Young infants view physically possible support events as unexpected: New evidence for rule learning

Su hua Wang, Yu Zhang, Renée Baillargeon

Research output: Contribution to journalArticlepeer-review


It has been suggested that one of the mechanisms by which infants acquire their physical knowledge is rule learning: Infants generate rules about the likely outcomes of events and revise these rules when confronted with discrepant outcomes. This approach predicts that when infants’ rules are only partially correct, they will view as unexpected events that are physically possible and even ordinary but happen to contradict their faulty rules. Here we provide evidence for this prediction in young infants’ responses to support events. According to prior findings, by 6.5 months of age, most infants expect an object to be stable if released with half or more of its bottom surface on a support; by 8 months, most infants have refined this rule and realize that an object can be stable with less support as long as the middle of the object's bottom surface is supported. In line with these findings, 7.5- but not 8.5-month-olds viewed as unexpected a possible event in which a wide box remained stable when released with only the middle third of its bottom surface resting on a narrow platform. These results provide new evidence that young infants, like older children and adults, generate and revise rules to make sense of physical events.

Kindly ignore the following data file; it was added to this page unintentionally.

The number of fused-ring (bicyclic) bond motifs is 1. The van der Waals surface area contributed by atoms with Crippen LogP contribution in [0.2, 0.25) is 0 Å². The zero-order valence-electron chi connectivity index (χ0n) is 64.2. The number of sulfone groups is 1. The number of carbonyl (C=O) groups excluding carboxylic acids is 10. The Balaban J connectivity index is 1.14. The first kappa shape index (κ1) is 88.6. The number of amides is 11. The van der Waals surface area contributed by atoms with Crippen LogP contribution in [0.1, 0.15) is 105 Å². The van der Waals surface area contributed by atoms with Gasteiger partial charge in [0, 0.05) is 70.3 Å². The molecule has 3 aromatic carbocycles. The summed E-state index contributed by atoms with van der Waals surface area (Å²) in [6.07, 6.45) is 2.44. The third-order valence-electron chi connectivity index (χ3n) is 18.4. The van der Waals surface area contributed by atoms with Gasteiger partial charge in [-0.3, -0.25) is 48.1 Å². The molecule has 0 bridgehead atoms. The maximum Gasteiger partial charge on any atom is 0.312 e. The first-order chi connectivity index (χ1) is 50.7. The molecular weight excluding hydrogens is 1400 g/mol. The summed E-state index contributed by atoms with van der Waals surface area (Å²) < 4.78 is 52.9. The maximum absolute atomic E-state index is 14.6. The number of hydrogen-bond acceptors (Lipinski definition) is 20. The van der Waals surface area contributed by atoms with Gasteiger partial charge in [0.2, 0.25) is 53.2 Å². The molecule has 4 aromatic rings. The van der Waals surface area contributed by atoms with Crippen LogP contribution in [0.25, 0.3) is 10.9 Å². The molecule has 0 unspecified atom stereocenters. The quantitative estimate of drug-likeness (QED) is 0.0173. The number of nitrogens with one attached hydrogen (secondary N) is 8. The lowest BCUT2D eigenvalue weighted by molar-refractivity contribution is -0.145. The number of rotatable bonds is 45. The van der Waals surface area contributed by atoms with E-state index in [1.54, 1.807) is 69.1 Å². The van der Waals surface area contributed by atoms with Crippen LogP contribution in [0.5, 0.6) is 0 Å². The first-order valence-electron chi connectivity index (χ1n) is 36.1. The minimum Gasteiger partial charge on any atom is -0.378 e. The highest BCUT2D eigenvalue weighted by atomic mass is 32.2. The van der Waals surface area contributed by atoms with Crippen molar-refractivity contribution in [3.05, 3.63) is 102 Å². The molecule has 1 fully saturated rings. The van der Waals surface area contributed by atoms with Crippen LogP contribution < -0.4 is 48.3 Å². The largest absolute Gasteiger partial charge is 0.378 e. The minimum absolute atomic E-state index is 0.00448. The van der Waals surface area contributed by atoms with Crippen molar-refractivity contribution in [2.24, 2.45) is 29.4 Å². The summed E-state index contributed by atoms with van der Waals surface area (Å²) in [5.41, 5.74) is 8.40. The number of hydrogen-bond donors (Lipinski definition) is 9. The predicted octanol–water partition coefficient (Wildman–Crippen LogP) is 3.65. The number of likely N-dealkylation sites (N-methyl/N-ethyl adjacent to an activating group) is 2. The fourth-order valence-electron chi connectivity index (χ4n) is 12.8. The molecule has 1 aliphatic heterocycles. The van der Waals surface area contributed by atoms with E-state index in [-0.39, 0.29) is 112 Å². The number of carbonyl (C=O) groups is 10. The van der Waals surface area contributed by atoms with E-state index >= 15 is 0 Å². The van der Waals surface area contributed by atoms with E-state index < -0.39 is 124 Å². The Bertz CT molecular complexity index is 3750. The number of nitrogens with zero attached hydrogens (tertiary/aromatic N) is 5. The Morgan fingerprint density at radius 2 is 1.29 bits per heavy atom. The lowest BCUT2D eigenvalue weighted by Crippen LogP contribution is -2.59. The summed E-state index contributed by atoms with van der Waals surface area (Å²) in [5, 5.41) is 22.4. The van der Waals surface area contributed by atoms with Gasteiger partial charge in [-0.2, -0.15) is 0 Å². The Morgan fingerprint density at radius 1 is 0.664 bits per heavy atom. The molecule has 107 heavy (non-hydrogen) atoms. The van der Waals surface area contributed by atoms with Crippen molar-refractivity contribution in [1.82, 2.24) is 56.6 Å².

Original languageEnglish (US)
Pages (from-to)100-105
Number of pages6
StatePublished - Dec 1 2016


  • Expectation violation
  • Infant cognition
  • Physical reasoning
  • Rule learning

ASJC Scopus subject areas

  • Experimental and Cognitive Psychology
  • Language and Linguistics
  • Developmental and Educational Psychology
  • Linguistics and Language
  • Cognitive Neuroscience


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